All indices listed are unmanaged indices and do not reflect the payment of transaction costs, advisory fees or expenses that are associated with an investment in a fund. An index’s performance is not illustrative of a fund’s performance. Indices are not securities in which investments can be made.
Any discussion of specific securities mentioned in the commentary is neither an offer to sell nor a solicitation to buy these securities.
Municipal bonds are subject to risks related to litigation, legislation, political change, conditions in underlying sectors or in local business communities and economies, bankruptcy or other changes in the issuer’s financial condition, and/or the discontinuance of taxes supporting the project or assets or the inability to collect revenues for the project or from the assets. Bonds and bond funds will decrease in value as interest rates rise. Additional risks include credit, interest rate, call, reinvestment, tax, market and lease obligation risk. High-yield municipal bonds are subject to greater risk of loss of income and principal than higher-rated securities, and are likely to be more sensitive to adverse economic changes or individual municipal developments than those of higher-rated securities. Municipal bonds may be less liquid than taxable bonds.
The income generated from some types of municipal bonds may be subject to state and local taxes as well as to federal taxes on capital gains and may also be subject to alternative minimum tax.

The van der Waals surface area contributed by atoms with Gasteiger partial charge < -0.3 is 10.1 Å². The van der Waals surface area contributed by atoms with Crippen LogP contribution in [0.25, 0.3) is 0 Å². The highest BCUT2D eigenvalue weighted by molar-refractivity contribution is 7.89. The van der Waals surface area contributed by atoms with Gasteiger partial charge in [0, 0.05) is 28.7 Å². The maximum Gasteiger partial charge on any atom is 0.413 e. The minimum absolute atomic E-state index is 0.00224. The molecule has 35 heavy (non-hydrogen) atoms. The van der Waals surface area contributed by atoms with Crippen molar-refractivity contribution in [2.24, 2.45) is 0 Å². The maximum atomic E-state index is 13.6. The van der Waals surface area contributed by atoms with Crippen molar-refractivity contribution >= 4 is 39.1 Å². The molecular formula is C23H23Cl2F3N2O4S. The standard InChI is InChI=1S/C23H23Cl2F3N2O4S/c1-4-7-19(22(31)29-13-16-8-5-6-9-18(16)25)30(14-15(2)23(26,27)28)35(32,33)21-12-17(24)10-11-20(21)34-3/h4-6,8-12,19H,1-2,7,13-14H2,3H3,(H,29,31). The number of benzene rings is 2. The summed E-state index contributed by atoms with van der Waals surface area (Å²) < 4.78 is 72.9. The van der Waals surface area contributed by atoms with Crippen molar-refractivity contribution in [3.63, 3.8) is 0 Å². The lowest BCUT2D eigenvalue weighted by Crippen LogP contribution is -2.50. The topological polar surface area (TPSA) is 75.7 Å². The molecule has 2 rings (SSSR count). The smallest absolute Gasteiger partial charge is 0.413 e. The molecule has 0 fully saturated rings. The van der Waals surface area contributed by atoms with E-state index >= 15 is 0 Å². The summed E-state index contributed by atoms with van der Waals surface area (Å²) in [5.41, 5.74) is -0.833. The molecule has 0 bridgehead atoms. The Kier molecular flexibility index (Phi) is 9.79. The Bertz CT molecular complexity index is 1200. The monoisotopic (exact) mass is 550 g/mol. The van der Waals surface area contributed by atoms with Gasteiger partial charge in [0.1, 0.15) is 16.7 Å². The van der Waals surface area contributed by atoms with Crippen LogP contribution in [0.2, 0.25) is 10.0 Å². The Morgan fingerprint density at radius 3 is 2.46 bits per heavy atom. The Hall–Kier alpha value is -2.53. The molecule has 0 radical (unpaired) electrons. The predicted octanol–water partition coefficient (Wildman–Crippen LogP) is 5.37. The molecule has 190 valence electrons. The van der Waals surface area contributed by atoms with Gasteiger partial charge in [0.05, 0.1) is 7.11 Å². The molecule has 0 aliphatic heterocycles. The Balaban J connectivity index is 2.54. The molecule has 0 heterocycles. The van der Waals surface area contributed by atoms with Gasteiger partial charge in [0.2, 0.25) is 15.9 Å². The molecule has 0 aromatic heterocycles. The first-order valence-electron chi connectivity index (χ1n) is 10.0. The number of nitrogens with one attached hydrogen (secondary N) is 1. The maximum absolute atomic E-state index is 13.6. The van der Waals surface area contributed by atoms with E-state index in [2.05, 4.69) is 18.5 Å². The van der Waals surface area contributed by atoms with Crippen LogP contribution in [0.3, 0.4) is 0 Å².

Diversification does not assure a profit or protect against loss.
Investing involves substantial risk and high volatility, including possible loss of principal. Bonds and bond funds will decrease in value as interest rates rise. An investor should consider the investment objective, risks, charges and expenses of a fund carefully before investing. To obtain a
prospectus and summary prospectus, which contain this and other information, call 800.826.2333 or visit
vaneck.com. Please read the
prospectus and summary prospectus carefully before investing.
Van Eck Securities Corporation, Distributor
666 Third Avenue
New York, NY 10017
A Case for Municipal Bond Optimism
Muni High Yield’s Response to Trump’s Surprise Win
Check Your Fear and Favor Fundamentals
Get Even More Tactical with Our Newest Muni ETFs
Munis: Market Views for the Second Half
Munis: High Drama on the High Wire
Munis: Expect More from Your Munis
Munis: Supply Dynamics
Munis: Flattening Yield Curve Supports Performance
Munis: Keep the Pedal to the Metal
Munis: The Compelling Case for Closed-End Municipal Bond Funds
Munis: Muni Market is Generally Healthy Despite Some Headlines
Munis: Muni ETFs in a Portfolio
Munis: Using Muni ETFs to Complement a Portfolio of Bonds
Munis: Utility and Sensibility
Munis: Tune into My Webcast
Munis: An Easy Way to Compare Muni Funds
Munis: Investment Opportunities in the Current Environment
Munis: March Madness?
Munis: Once Upon a Time
This website is published in the United States for residents of specified countries. Investors are subject to securities and tax regulations within their applicable jurisdictions that are not addressed on this website. Nothing on this website should be considered a solicitation to buy or an offer to sell shares of any investment in any jurisdiction where the offer or solicitation would be unlawful under the securities laws of such jurisdiction, nor is it intended as investment, tax, financial, or legal advice. Investors should seek such professional advice for their particular situation and jurisdiction.
Investing involves risk, including possible loss of principal. An investor should carefully consider investment objectives, risks, charges and expenses carefully before investing. This and other information can be found in the appropriate regulatory documents made available for a specified country as designated in this website.